DAVID GREENE, HOST:
So it is looking like this will be a cold, dark winter for the U.S. economy. The pandemic is forcing new limits on businesses and also prompting nervous consumers to stick closer to home. NPR's Scott Horsley has been asking economists whether the spring or summer could be brighter.
SCOTT HORSLEY, BYLINE: Brandon Fritze has spent an awful lot of this past year stuck in his Indianapolis apartment. He misses going out to buffet restaurants and doing all the things he used to enjoy.
BRANDON FRITZE: I was a big karaoke guy. I'd be going to the karaoke bar pretty much every night. But since the pandemic started, I don't think I've sung in eight months now.
HORSLEY: Coldplay's "Yellow" was Fritze's go-to standard. As much as he misses the microphone, his self-imposed quarantine has been good for his bank account.
FRITZE: Definitely socking some money away. I've saved, I want to say, thousands (laughter).
HORSLEY: Christie Vezzola of New Haven is in the same isolated boat. Vezzola says she and her husband have spent more money on ice cream and alcohol in the last eight months but less on just about everything else.
CHRISTIE VEZZOLA: We're certainly not spending on any sort of entertainment. We're not going to the movies. We're not paying for gym memberships or to participate in sports leagues. We have saved on transportation costs because I'm working from home and not commuting 60 miles per day.
HORSLEY: All told, cautious consumers in the U.S. have squirreled away some $2 trillion during the pandemic while avoiding travel, crowds and in-person entertainment. Spending is likely to take an additional hit this winter as new infections and hospitalizations are soaring. Economist Ian Shepherdson of Pantheon Macroeconomics says President-elect Biden is inheriting an economy that's still weighed down by the pandemic, but that could turn around fairly quickly.
IAN SHEPHERDSON: President-elect Biden is arriving in Washington at the right time. The COVID news at the point where he's inaugurated is likely to be horrific, but it won't be for much longer after that.
HORSLEY: Shepherdson says, with a successful vaccine, springtime could see a flowering of the economy fueled by pent-up demand for the kind of amusements that have been off limits for so long. To be sure, that extra $2 trillion in savings is not going to be spent all at once. Economist Joel Prakken of the forecasting firm IHS Markit says some of the things we've skimped on will never be made up.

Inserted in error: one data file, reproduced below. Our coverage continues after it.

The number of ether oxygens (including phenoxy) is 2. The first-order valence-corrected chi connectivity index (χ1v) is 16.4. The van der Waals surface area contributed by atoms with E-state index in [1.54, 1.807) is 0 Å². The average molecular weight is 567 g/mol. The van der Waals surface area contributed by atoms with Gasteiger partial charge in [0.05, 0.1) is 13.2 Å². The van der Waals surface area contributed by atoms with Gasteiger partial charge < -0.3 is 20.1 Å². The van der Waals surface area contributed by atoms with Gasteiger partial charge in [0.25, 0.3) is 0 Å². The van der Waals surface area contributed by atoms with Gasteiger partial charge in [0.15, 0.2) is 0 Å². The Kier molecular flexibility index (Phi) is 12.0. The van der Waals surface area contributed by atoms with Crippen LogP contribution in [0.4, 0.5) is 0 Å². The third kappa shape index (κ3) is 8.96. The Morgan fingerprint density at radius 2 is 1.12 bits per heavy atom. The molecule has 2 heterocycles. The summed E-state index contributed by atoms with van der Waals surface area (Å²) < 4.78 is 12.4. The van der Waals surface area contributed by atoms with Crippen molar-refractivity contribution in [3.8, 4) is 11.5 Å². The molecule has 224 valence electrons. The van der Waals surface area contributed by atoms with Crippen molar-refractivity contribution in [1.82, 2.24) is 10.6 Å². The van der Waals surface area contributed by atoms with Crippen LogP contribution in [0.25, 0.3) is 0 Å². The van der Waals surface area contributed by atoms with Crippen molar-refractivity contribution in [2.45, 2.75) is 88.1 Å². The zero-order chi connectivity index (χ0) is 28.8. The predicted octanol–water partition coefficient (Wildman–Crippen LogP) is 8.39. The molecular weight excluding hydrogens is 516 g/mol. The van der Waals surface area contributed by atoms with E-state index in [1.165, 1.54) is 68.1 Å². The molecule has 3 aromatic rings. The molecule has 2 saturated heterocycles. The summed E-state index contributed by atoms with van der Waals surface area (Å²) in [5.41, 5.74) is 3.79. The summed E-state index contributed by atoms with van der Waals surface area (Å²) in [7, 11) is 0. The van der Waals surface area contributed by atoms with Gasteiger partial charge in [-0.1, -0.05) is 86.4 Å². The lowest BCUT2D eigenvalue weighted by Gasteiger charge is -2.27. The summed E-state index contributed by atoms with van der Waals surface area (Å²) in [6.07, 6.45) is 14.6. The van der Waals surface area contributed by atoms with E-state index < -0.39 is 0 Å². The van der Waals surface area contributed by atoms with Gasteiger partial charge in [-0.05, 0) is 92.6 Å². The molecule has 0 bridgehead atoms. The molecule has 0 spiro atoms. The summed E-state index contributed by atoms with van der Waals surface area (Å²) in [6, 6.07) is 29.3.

JOEL PRAKKEN: Well, I went quite a long time without getting my hair cut. I'm looking pretty mangy. I'm not going to get three extra haircuts to make up for the ones that I missed during the summer.
HORSLEY: Even when a vaccine is widely available, it may take time before people feel safe going out to crowded places and spending money freely. Pittsburgh librarian Dana Farabaugh says she talks a lot with her husband about what the new normal might look like.
DANA FARABAUGH: It would be great in 2021 if all of the venues were up and operating again and we could go see some bands. But I think it's going to be a while before, mentally, I feel OK being in a crowd of people like that again not wearing masks.
HORSLEY: A prospective spring thaw faces other chilly headwinds. Millions of Americans are still out of work, and Congress has been slow to extend additional relief. Brandon Fritze has kept his job as an accountant, and he's wearing his mask, trying to stay safe. If the vaccine checks out, Fritze says he'll be quick to get it so he can rejoin his friends at the karaoke bar.
FRITZE: The karaoke crowd is kind of a family. Everybody at The Monkey's Tale in Broad Ripple is pretty close, so it would be nice to get out and see them again.
HORSLEY: Economist Shepherdson says once people do feel able to get out and do the things they enjoy, the cash they've been socking away this year could bankroll a substantial economic boom.
Scott Horsley, NPR News, Washington.
(SOUNDBITE OF SONG, "YELLOW")
COLDPLAY: (Singing) Look at the stars. Look how they shine...
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